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Posted By Kurt "Telas" Schneider On May 27, 2009 @ 7:02 am In GMing Advice,Tools for GMs | 11 Comments
Just about every game has a variant on the quest-giver, whether it’s the infamous Mr. Johnson, the team’s commanding officer, a local political leader, or even the mysterious figure hanging out with all the loner rangers in the darkest corner of the tavern. Whether he’s just what he appears to be, or the tip of a conspiratorial iceberg, the quest-giver can be a handy figure to have around.
Quest-givers can define a mission, including such details as scope, expected opposition, victory conditions, and reward for success, all without breaking verisimilitude. They can also drop hints and rumors (or solid intelligence), and even offer advice for those who may need it. And like any NPC, the quest-giver can lead the party down the convoluted path of intrigue.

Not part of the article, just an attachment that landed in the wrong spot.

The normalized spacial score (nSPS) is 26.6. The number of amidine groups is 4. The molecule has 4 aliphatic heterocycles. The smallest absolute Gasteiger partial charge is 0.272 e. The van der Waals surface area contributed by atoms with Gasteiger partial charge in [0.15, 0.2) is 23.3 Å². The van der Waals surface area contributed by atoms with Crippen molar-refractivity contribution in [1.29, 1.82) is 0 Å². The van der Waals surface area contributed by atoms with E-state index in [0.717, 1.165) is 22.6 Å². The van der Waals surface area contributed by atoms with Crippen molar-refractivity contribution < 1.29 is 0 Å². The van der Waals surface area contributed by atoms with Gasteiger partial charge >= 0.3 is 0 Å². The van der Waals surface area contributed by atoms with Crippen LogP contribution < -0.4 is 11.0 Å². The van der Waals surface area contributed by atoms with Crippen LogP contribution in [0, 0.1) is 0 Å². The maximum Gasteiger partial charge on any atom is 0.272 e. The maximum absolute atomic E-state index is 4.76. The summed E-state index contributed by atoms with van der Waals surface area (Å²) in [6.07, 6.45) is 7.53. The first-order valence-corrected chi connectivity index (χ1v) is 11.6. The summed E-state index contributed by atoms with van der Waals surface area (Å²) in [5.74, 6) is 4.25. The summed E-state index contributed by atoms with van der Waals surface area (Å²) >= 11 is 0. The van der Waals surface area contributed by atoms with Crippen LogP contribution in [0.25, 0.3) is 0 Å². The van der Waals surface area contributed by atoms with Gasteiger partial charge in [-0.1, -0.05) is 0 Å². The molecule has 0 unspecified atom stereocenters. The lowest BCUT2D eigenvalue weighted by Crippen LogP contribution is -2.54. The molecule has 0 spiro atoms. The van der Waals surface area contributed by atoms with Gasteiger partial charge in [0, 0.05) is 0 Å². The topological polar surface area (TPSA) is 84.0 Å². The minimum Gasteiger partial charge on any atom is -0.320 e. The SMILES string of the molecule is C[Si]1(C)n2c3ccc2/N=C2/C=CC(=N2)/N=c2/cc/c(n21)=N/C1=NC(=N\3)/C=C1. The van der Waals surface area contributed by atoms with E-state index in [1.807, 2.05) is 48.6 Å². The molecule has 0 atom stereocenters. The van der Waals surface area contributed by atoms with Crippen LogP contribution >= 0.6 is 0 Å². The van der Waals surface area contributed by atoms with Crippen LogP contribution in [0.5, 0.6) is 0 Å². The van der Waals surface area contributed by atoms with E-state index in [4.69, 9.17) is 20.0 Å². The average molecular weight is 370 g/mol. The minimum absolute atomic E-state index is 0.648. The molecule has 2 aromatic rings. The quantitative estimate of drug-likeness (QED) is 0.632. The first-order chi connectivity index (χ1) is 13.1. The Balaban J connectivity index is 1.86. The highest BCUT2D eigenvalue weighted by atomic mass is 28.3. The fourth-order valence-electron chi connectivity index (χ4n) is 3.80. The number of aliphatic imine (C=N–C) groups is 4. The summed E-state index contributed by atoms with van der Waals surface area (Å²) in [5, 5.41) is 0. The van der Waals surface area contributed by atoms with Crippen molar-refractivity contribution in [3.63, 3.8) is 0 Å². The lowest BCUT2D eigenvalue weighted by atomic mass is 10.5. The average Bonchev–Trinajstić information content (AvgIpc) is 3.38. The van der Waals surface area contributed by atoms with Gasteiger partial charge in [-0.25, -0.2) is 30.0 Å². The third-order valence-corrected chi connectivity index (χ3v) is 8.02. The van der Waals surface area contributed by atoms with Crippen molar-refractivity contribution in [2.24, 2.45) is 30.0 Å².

Assuming you’re the kind of GM who could use such a friendly fellow (or lass), here are a few tips:
Like many icons of the hobby, quest-givers are not necessary to a good game. A self-motivated group of players may take offense at the presumption that they can’t find their way into trouble. And many of the newer games neither need nor want something commonly associated with computer RPGs.
But just because it’s not for everyone, don’t be afraid to embrace the iconic quest-giver. He’s a handy guy to have around.
Do you have a different take on the quest-giver? Or perhaps some other skill to add to the repertoire? Sound off and share the wealth…
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